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CITRUS medica 'Etrog'

Image of Citrus medica 'Etrog'

Carol Cloud Bailey



Botanical Name

CITRUS medica 'Etrog'

Plant Common Name


Special Notice

This entry has yet to be reviewed and approved by L2G editors.

General Description

An important cultivar in religious ceremonies, citron ‘Etrog’ is one of the oldest cultivated. The fruit is elliptical with pale-yellow, bumpy thick aromatic skin. The flesh is crisp, pale, acid, firm and seedy. The fruit will hang on the tree and continue to enlarge until harvested. Most agree ‘Etrog’ should be harvested when moderately sized before it is large enough to break branches. They ripen individually and are harvested by hand as they mature. Many can produce fruit throughout the year, but most ripen from early summer through fall.

Intensely fragrant fruit, leaves and flowers distinguish this ancient citrus. Citron is believed to be the first citrus in cultivation, and has been used both for food and medicine. Today, it is eaten candied in fruitcakes and holiday breads. The true origin of this citron is unknown, but like most Citrus it is probably from the northwestern reaches of India. There have been seeds of this fruit found in archeological excavations that are about 4000 years old. Citrus medica arrived in the United States with Spanish explorers and commercial production began in California in the late 1800s.

Citron ‘Etrog’ is a shrub or small tree which is evergreen and slow-growing. Its stiff twigs and branches are spiny and covered with strongly fragrant, elliptical to lance-shaped leaves that are much like those on lemon trees. The flowers are borne throughout the year but appear most abundantly from midwinter to spring. The fragrant flowers are white. Unlike most citrus, they are not grafted onto rootstocks.

Citron plants are more cold sensitive than other Citrus. They prefer full sun, well-drained soil and areas with warm, dry winters and cool summers. The trees are somewhat drought tolerant once established but must have regular water for good fruit production. Citrus trees are heavy feeders and require regular fertilization. Citrons are often pruned so the branches are low or close to the ground. This is due to the large, heavy fruit which often bend branches to the ground and require staking for support.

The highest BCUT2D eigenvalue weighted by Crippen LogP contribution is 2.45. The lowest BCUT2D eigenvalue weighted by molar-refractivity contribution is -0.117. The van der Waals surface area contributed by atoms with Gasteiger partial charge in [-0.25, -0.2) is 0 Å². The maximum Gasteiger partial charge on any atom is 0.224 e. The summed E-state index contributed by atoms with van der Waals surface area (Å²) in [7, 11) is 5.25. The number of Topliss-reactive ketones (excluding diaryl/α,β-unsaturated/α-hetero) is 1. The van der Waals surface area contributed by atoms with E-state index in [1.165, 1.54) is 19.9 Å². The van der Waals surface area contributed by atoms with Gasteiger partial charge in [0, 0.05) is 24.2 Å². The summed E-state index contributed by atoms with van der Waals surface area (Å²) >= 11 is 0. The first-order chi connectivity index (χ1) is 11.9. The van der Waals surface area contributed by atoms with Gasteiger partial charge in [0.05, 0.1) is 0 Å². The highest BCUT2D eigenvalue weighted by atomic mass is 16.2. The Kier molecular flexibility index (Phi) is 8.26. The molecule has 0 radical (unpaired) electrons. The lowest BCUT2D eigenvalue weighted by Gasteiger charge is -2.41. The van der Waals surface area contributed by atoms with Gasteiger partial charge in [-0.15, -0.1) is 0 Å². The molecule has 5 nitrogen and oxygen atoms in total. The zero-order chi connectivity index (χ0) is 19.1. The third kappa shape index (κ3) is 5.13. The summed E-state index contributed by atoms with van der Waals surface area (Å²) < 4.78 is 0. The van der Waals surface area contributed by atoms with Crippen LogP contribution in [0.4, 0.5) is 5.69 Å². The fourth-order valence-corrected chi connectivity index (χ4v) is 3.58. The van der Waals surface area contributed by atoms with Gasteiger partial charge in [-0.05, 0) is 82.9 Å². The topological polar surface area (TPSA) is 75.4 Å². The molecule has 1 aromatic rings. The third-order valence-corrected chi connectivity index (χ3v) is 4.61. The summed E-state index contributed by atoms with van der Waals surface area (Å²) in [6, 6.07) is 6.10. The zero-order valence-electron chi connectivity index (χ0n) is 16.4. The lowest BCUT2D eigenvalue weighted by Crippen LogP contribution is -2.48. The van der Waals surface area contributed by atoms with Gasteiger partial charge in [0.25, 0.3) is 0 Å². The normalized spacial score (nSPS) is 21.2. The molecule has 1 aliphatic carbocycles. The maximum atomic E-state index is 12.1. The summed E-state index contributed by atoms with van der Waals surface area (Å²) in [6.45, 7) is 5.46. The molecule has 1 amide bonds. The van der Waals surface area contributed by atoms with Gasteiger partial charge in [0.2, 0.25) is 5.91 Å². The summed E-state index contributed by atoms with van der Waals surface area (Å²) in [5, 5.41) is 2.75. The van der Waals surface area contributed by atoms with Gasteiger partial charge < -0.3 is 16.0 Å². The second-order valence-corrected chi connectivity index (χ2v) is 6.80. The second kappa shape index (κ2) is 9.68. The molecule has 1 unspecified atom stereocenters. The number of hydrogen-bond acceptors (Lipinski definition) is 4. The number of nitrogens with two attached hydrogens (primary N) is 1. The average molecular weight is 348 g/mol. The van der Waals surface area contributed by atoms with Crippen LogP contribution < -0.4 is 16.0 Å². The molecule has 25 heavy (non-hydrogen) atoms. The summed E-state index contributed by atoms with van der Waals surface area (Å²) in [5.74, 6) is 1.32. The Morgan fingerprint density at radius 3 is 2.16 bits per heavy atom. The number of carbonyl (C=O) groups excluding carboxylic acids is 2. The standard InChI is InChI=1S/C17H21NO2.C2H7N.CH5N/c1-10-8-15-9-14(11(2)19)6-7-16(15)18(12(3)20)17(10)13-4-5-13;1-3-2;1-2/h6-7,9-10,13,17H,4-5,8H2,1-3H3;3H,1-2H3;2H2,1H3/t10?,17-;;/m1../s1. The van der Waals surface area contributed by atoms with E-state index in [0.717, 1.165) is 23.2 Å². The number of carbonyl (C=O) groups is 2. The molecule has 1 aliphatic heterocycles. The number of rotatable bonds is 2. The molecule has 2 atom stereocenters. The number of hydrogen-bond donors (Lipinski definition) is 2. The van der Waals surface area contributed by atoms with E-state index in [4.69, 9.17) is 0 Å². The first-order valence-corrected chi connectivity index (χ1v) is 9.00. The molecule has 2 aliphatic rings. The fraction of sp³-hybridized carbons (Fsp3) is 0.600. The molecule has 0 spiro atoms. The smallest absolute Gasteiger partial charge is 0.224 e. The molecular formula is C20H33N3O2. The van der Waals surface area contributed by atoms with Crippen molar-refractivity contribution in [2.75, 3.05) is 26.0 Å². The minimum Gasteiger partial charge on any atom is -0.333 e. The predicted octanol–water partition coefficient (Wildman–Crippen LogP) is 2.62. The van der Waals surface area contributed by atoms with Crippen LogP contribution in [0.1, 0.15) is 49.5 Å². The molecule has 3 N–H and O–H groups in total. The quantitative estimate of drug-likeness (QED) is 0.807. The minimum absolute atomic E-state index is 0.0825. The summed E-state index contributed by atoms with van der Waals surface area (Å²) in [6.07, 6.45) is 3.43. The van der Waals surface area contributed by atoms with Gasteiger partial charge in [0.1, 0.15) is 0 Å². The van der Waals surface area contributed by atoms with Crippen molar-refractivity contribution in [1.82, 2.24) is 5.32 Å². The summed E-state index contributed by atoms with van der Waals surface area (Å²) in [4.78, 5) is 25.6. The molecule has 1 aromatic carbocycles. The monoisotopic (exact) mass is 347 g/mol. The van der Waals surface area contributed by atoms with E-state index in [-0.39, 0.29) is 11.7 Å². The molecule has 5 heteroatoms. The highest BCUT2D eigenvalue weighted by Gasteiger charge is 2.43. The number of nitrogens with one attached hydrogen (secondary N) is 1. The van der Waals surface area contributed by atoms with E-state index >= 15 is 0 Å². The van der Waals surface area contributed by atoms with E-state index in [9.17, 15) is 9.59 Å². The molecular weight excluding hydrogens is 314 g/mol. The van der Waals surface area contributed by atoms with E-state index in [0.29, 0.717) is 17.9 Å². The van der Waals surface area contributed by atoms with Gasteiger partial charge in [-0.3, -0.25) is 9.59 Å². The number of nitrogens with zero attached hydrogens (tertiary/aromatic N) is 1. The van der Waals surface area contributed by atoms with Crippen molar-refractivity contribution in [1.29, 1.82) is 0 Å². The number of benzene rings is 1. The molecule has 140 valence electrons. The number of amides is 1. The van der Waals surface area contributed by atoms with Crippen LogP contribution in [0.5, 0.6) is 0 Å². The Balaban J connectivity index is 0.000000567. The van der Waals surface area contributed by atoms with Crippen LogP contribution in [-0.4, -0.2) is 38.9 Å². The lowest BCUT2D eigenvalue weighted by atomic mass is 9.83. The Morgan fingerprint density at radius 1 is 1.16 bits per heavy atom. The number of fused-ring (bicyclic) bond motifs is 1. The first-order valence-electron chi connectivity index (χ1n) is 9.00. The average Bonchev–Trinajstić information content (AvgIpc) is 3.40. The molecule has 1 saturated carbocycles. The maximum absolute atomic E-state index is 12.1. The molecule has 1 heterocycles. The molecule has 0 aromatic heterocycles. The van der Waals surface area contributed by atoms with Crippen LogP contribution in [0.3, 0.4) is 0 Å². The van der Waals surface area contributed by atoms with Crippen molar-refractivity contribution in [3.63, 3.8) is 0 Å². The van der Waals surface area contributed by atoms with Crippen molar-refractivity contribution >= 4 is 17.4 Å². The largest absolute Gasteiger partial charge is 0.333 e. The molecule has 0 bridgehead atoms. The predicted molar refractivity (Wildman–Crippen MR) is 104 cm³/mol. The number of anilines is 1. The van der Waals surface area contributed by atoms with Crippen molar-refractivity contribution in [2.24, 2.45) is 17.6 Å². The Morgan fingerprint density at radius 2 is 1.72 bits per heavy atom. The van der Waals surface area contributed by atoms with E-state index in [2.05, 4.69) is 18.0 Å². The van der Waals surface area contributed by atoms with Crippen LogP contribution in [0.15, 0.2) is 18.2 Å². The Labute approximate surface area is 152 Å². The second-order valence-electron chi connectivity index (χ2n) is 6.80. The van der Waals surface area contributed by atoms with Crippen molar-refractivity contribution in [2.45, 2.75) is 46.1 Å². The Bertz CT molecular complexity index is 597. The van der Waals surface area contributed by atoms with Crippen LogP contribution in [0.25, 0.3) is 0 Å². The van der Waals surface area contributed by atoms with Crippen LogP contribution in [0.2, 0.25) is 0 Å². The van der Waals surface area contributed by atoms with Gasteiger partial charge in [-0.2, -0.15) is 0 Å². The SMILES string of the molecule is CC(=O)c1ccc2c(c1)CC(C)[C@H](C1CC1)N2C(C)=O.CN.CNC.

Grow citron trees in subtropical and tropical yards and orchards. They also make great container-grown patio or conservatory specimens.


  • AHS Heat Zone

    12 - 9

  • USDA Hardiness Zone

    9 - 11

  • Sunset Zone

    H1, H2, 8, 9, 12, 13, 14, 15, 16, 17, 18, 19, 20, 21, 22, 23, 24

  • Plant Type


  • Sun Exposure

    Full Sun, Partial Sun

  • Height

    8'-12' / 2.4m - 3.7m

  • Width

    6'-10' / 1.8m - 3.0m

  • Bloom Time

    Early Spring, Spring, Winter, Late Winter, Indeterminate

  • Native To

    Southern Asia, India, Melanesia, Australia

Growing Conditions

  • Soil pH

    Acidic, Neutral

  • Soil Drainage

    Well Drained

  • Soil type

    Clay, Loam, Sand

  • Growth Rate


  • Water Requirements

    Average Water

  • Habit


  • Seasonal Interest

    Spring, Summer, Fall, Winter

Ornamental Features

  • Flower Interest


  • Flower Color

    White, Purple

  • Fruit Color


  • Foliage Color (Spring)

    Green, Dark Green

  • Foliage Color (Summer)

    Green, Dark Green

  • Foliage Color (Fall)

    Green, Dark Green

  • Foliage Color (Winter)

    Green, Dark Green

  • Bark Color

    Tan, Brown, Sandy Brown

  • Fragrant Flowers


  • Fragrant Fruit


  • Fragrant Foliage


  • Bark or Stem Fragrant


  • Flower Petal Number


  • Repeat Bloomer


  • Showy Fruit


  • Edible Fruit


  • Showy Foliage


  • Foliage Texture


  • Foliage Sheen


  • Evergreen


  • Showy Bark


Special Characteristics

  • Bark Texture


  • Usage

    Container, Edible, Feature Plant, Fruit / Fruit Tree, Hedges, Houseplant, Shade Trees, Topiary / Bonsai / Espalier, Tropical

  • Sharp or Has Thorns


  • Invasive


  • Attracts

    Birds, Butterflies

  • Self-Sowing